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Multiple residents in Texas filed lawsuits against various pro-abortion groups that had previously filed defamation claims against pro-life activists.
Eight different lawsuits were filed against various abortion-supporting groups including the Lilith Fund for Reproductive Equity, the Texas Equal Access Fund, and the Afiya Center. The lawsuits can be found on the Sanctuary Cities for the Unborn (SCU) organization’s website. The site is dedicated to the East Texas towns that have all but outlawed abortion.
The named organizations are alleged to have stifled pro-life speech with their defamation lawsuits, even though abortion “remains a criminal offense under Texas law,” SCU said in a press release. The abortion groups being sued previously filed lawsuits against pro-life activist Mark Lee Dickson and Right to Life of East Texas after they used the word “criminal” to describe abortions.
Erick Kaardal, one of several attorneys representing the individuals who have filed the lawsuits against the abortion groups, explained in the press release that Roe v. Wade did not wipe out abortion laws, as some assume.
“It is often assumed that the Supreme Court’s judgment in Roe v. Wade somehow cancelled or formally revoked the Texas statutes that outlaw abortion unless the mother’s life is in danger. But the federal judiciary has no power to erase a statute that it declares to be unconstitutional. Roe v. Wade merely limits the ability of state officials to enforce the State’s abortion statutes against those who violate them. But Roe v. Wade does not veto or repeal the statutes themselves, and the State’s criminal prohibitions on abortion continue to exist as the law of Texas until they are repealed by the legislature that enacted them,” Kaardal said.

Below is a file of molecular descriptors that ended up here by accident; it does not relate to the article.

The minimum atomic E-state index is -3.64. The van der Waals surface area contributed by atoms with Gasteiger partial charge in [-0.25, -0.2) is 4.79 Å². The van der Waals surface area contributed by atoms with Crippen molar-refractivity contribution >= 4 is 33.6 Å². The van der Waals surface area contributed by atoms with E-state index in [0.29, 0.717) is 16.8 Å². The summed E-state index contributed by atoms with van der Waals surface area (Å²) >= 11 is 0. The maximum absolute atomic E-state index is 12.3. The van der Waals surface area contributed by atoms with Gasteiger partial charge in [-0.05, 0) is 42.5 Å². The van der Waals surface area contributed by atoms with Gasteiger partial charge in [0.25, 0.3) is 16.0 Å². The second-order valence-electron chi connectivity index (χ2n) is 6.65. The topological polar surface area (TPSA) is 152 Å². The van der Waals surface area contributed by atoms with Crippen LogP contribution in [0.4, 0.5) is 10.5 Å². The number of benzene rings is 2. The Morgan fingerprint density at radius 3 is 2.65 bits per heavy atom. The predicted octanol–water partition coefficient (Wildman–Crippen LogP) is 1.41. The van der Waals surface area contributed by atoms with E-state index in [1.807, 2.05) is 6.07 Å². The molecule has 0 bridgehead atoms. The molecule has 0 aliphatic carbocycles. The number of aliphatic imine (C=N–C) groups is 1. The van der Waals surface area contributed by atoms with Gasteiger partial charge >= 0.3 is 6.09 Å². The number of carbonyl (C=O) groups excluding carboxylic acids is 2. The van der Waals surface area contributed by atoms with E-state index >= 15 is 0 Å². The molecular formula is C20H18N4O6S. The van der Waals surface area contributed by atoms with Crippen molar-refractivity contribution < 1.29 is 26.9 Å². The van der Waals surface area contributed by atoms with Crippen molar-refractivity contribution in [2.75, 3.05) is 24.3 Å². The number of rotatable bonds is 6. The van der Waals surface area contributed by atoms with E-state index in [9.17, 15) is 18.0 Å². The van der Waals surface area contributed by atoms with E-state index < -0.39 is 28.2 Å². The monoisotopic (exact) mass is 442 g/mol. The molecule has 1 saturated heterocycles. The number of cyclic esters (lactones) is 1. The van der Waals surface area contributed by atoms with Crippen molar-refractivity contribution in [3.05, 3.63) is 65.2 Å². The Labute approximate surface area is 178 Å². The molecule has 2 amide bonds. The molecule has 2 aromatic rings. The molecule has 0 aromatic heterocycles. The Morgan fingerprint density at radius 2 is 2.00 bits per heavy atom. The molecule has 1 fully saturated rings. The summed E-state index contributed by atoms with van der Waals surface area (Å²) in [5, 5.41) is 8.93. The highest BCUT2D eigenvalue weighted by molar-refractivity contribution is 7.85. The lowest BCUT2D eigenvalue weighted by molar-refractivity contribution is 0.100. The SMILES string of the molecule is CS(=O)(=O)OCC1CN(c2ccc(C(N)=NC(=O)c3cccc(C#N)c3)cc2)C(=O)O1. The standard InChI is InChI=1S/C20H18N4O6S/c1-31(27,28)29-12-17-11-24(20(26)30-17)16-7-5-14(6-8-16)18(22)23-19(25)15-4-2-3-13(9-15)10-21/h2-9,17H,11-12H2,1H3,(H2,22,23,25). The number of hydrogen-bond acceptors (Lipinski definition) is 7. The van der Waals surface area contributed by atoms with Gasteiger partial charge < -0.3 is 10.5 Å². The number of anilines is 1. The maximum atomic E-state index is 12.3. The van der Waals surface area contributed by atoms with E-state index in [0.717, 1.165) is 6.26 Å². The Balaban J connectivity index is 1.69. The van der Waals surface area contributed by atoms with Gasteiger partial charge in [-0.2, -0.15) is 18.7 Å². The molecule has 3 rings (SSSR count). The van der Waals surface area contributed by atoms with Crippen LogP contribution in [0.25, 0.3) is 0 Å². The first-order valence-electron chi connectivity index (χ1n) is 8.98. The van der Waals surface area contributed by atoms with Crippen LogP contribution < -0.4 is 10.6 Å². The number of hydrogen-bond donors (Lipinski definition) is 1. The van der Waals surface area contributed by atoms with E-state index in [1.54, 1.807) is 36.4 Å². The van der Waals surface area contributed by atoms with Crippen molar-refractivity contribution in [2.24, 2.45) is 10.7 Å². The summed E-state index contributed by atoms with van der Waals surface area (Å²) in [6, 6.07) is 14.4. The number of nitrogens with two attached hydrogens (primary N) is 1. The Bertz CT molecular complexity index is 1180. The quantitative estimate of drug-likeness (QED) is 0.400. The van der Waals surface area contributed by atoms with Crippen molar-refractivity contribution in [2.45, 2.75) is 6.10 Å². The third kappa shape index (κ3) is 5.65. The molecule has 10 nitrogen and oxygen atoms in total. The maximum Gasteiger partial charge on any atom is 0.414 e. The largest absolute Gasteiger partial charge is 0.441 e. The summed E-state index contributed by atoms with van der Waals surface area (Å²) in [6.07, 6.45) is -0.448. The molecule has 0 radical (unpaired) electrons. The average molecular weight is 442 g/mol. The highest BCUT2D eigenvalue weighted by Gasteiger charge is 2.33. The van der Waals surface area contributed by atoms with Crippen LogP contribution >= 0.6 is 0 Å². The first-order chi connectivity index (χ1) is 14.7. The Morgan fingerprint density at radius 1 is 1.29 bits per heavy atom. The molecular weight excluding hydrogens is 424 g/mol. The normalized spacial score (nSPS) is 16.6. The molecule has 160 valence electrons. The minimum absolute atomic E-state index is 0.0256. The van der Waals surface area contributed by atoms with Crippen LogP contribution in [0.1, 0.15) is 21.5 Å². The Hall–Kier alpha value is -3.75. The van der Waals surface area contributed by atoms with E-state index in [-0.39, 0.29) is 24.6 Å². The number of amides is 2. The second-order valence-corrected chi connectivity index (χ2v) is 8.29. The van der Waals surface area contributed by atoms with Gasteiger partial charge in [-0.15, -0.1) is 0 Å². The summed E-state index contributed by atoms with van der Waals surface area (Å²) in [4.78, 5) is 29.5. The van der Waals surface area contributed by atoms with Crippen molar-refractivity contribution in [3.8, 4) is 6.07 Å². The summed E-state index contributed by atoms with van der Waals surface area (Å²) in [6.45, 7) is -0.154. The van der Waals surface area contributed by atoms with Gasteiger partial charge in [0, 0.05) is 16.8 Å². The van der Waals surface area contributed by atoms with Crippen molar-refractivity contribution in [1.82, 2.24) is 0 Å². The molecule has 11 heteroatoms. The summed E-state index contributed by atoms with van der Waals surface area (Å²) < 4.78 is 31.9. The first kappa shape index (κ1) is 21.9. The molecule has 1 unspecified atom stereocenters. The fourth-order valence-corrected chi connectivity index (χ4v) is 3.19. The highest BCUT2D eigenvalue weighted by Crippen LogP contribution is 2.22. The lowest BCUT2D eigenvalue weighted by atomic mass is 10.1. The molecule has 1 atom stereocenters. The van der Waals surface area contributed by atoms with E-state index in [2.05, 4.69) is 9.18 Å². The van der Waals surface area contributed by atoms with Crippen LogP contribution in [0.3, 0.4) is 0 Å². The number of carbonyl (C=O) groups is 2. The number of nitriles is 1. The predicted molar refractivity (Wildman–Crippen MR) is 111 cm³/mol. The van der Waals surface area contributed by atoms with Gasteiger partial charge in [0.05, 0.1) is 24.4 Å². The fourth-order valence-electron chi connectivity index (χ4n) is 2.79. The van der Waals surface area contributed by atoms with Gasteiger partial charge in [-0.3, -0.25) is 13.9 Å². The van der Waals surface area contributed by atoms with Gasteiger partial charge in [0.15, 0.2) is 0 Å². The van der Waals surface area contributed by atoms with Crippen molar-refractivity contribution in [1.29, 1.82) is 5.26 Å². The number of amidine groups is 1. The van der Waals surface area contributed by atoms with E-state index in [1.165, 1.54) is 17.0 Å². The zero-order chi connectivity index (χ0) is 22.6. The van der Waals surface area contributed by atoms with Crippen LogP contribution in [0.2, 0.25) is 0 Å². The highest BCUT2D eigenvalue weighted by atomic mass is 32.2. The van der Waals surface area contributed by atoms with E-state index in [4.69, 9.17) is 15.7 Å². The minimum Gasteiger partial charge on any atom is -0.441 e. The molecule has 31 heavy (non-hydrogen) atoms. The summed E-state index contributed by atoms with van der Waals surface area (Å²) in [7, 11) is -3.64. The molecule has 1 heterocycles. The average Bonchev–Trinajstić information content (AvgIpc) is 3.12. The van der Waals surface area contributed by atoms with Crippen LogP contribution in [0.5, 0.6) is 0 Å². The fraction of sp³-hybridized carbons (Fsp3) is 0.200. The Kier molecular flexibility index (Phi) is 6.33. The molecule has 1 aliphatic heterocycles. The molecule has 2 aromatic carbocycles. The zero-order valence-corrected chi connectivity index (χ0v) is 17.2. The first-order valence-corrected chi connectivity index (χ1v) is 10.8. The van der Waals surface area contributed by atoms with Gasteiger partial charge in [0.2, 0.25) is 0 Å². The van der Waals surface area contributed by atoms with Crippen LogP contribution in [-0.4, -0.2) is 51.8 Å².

“The State’s temporary inability to prosecute or punish those who violate its abortion laws on account of Roe does not change the fact that abortion is still defined as a criminal offense under Texas law,” he continued. “So it is entirely truthful for individuals to describe abortion as ‘criminal,’ and they cannot be subjected to defamation lawsuits for describing abortion providers and abortion-assistance organizations as ‘criminal’ entities.”
More from the press release:
The plaintiffs include citizens of Texas from as far west as Levelland to as far east as Carthage, and the lawsuits were filed in the district courts of Eastland, Franklin, Hockley, Hood, Panola, Rusk, Smith, and Taylor counties.
Each of the plaintiffs is represented by Thomas Brejcha and Martin Whittaker of the Thomas More Society; Erick G. Kaardal of Mohrman, Kaardal & Erickson, P.A.; Jonathan F. Mitchell (former Solicitor General of the State of Texas); State Senator Bryan Hughes (Texas Senator – SD 1); and H. Dustin Fillmore III and Charles W. Fillmore of The Fillmore Firm in Fort Worth, Texas.
The American Civil Liberties Union previously sued seven towns in Texas that had declared themselves sanctuary cities for the unborn. The cities amended their ordinances to remove the word “criminal” in relation to organizations that help women get abortions, and the ACLU withdrew its lawsuit, The Texan reported.